Plumb in the middle of Milan’s hustle and bustle, a quiet retreat for coffee or a light lunch could be priceless. Actually prices at the Caffé Letterario in Via Rovello are quite affordable, and the setting positively palatial.
The Caffé belonging to the Piccolo Teatro, a veritable institution in Milanese culture since 1947, has its origins in the recent restoration of the 15th century Palazzo Carmagnola which is home to the theatre.
This building has quite a history, by the way. It belonged to Ludovico Sforza, Duke of Milan, who had it decorated in renaissance splendour, quite probably by archistars Leonardo and Bramante themselves (among others). He then gave it to his lover, Cecilia Gallerani, who is none other than the lovely Lady with an Ermine painted by Leonardo around 1490.
The exquisitely decorated cloister of the Palazzo, now restored to its original grace and elegance, is where you’ll find the Caffé, enclosed by glass under the colonnade by architect Mauro Cristiano Pea: modern and understated in an oasis of tranquillity.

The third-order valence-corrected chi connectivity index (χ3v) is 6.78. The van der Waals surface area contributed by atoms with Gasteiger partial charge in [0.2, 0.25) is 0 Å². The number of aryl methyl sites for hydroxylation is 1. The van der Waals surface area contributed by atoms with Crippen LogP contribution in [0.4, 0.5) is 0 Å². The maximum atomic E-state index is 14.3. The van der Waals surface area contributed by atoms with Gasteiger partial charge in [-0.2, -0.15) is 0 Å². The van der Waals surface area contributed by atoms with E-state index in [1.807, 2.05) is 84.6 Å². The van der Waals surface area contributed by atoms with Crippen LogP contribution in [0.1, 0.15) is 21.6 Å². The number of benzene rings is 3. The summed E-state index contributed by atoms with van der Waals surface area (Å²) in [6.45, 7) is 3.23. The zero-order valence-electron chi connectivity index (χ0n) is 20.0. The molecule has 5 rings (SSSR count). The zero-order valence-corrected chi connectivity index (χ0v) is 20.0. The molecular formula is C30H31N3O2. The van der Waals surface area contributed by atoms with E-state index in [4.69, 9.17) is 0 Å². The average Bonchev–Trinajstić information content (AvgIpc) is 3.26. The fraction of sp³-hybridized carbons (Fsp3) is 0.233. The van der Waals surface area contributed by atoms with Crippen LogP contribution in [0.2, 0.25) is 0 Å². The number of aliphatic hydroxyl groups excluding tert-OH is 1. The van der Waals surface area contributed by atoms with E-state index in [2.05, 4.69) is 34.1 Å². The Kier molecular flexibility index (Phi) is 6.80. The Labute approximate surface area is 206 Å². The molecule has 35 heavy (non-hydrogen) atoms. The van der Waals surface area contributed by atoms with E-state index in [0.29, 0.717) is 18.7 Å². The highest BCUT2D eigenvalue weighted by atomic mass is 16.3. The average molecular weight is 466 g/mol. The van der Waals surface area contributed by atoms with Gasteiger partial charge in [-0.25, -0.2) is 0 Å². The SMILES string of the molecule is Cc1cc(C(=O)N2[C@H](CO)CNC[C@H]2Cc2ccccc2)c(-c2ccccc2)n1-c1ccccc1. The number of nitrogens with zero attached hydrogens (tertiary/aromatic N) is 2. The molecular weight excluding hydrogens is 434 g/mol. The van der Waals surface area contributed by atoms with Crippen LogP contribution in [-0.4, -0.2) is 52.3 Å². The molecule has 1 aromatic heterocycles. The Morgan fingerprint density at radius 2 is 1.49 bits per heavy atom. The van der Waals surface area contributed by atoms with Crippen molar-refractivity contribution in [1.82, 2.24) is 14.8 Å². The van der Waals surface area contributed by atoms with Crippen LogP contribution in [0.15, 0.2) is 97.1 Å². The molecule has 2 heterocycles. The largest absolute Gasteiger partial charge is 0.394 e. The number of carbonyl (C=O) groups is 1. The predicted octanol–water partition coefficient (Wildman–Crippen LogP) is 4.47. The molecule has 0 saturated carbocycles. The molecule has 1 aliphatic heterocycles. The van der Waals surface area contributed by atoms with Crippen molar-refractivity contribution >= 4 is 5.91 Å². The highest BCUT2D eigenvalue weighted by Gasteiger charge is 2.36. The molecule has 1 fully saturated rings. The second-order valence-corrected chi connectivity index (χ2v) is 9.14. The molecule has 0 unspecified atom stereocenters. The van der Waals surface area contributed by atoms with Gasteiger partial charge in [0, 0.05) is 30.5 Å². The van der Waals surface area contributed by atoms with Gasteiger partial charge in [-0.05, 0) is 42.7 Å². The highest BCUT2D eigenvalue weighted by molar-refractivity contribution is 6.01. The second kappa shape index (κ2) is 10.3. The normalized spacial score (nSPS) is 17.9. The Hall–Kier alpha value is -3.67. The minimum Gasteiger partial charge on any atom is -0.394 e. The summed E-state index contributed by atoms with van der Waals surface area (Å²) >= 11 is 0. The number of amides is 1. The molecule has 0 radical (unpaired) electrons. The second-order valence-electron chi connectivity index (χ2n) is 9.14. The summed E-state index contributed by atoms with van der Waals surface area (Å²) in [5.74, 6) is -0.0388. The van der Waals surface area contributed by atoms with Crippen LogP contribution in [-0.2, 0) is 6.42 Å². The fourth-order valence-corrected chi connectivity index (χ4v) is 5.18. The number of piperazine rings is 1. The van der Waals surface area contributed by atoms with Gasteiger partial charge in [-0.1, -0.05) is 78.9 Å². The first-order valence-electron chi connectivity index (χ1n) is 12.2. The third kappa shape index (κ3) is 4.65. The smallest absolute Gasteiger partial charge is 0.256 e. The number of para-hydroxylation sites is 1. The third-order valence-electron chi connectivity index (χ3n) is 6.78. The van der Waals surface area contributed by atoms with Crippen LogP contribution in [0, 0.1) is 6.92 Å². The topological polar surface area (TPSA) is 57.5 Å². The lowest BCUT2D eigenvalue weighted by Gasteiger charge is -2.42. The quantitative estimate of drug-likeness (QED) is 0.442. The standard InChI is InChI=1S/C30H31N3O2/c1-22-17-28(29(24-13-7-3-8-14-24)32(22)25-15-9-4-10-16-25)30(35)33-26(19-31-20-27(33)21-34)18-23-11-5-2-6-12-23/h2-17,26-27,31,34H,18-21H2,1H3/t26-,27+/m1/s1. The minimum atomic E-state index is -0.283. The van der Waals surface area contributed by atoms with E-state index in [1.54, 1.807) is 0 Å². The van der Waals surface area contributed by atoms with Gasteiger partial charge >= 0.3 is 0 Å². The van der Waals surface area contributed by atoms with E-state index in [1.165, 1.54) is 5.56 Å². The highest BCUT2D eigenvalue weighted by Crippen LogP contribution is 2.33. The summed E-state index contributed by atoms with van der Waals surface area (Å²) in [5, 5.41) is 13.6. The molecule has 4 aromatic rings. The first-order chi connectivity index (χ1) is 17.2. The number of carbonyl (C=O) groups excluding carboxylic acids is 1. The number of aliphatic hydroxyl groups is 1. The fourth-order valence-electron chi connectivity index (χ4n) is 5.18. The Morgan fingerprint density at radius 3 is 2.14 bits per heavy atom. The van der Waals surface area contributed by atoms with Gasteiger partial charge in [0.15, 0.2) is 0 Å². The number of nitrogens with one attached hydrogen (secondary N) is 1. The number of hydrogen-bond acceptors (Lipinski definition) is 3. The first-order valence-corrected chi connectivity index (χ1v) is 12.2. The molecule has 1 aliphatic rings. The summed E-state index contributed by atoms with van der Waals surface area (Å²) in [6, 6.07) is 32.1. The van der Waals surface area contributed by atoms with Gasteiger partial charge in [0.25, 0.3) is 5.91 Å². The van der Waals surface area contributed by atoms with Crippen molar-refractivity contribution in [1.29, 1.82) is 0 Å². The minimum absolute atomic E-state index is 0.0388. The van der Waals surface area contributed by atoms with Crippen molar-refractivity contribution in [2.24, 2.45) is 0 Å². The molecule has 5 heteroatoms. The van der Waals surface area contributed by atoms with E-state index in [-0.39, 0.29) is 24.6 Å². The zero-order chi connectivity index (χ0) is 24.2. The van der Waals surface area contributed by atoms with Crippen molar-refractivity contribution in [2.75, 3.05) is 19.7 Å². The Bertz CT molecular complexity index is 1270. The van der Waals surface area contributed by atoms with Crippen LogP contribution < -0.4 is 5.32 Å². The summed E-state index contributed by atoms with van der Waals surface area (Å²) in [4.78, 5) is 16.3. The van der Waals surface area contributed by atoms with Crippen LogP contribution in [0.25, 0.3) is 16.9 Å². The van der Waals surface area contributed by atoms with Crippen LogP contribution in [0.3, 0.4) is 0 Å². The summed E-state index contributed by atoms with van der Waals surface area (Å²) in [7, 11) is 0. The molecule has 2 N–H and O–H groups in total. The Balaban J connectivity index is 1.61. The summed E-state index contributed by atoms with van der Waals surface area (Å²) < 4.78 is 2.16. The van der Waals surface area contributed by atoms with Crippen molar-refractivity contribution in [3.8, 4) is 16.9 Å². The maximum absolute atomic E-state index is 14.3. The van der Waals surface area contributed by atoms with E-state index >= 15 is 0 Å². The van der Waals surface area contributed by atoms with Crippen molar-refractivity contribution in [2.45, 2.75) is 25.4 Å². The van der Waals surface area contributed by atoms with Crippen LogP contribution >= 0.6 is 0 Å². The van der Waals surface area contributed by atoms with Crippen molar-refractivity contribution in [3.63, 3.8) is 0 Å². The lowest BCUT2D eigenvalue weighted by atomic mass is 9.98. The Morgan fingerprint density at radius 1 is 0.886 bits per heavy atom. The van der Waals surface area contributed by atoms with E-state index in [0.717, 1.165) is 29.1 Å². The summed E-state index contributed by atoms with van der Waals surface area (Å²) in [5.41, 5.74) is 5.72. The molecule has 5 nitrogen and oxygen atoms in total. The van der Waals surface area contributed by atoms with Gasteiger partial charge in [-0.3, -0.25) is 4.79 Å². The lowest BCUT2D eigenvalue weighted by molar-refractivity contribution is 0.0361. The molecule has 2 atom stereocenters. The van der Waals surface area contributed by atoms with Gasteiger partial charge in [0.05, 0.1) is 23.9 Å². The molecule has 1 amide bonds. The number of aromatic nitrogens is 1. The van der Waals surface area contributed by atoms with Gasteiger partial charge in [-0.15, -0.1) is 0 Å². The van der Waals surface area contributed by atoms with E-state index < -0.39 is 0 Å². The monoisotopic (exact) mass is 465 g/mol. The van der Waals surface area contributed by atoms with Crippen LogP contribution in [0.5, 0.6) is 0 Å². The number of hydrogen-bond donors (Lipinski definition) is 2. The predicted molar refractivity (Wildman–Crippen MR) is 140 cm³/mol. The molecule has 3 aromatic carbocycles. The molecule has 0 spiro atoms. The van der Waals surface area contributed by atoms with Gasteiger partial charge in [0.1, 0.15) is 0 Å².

A public space, the arcaded courtyard also houses Abook, a specialist bookshop for matters of theatre and dance, and the cultural archive of the Teatro Piccolo.
You could be in exalted company over Sunday brunch or pre-theatre drinks at the Caffé Letterario: it’s rumoured there was some sort of curse, and the delectable Cecilia herself still haunts the corridors…